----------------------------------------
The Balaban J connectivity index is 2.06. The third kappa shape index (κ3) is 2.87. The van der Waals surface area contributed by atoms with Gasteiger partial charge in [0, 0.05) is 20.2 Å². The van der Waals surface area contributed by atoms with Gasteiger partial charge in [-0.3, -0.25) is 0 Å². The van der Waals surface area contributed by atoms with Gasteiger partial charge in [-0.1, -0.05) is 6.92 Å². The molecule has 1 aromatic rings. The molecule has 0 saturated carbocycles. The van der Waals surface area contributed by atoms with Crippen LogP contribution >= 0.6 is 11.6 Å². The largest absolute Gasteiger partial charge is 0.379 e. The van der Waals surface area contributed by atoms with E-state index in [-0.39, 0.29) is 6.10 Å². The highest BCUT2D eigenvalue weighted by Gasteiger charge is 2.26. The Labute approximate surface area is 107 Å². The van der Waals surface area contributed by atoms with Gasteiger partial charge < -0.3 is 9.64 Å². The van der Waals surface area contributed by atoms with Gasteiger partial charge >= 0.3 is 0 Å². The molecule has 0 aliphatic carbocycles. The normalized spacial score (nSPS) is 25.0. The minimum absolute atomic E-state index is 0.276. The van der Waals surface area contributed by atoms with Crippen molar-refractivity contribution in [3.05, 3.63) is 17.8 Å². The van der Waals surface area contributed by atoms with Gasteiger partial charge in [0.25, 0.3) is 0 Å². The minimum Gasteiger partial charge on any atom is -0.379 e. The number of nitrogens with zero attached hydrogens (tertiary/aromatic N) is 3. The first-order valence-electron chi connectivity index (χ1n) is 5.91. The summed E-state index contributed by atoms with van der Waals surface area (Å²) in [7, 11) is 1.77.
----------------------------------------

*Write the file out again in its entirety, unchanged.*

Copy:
The Balaban J connectivity index is 2.06. The third kappa shape index (κ3) is 2.87. The van der Waals surface area contributed by atoms with Gasteiger partial charge in [0, 0.05) is 20.2 Å². The van der Waals surface area contributed by atoms with Gasteiger partial charge in [-0.3, -0.25) is 0 Å². The van der Waals surface area contributed by atoms with Gasteiger partial charge in [-0.1, -0.05) is 6.92 Å². The molecule has 1 aromatic rings. The molecule has 0 saturated carbocycles. The van der Waals surface area contributed by atoms with Crippen LogP contribution >= 0.6 is 11.6 Å². The largest absolute Gasteiger partial charge is 0.379 e. The van der Waals surface area contributed by atoms with E-state index in [-0.39, 0.29) is 6.10 Å². The highest BCUT2D eigenvalue weighted by Gasteiger charge is 2.26. The Labute approximate surface area is 107 Å². The van der Waals surface area contributed by atoms with Gasteiger partial charge < -0.3 is 9.64 Å². The van der Waals surface area contributed by atoms with Gasteiger partial charge >= 0.3 is 0 Å². The molecule has 0 aliphatic carbocycles. The normalized spacial score (nSPS) is 25.0. The minimum absolute atomic E-state index is 0.276. The van der Waals surface area contributed by atoms with Crippen molar-refractivity contribution in [3.05, 3.63) is 17.8 Å². The van der Waals surface area contributed by atoms with Gasteiger partial charge in [0.25, 0.3) is 0 Å². The minimum Gasteiger partial charge on any atom is -0.379 e. The number of nitrogens with zero attached hydrogens (tertiary/aromatic N) is 3. The first-order valence-electron chi connectivity index (χ1n) is 5.91. The summed E-state index contributed by atoms with van der Waals surface area (Å²) in [7, 11) is 1.77.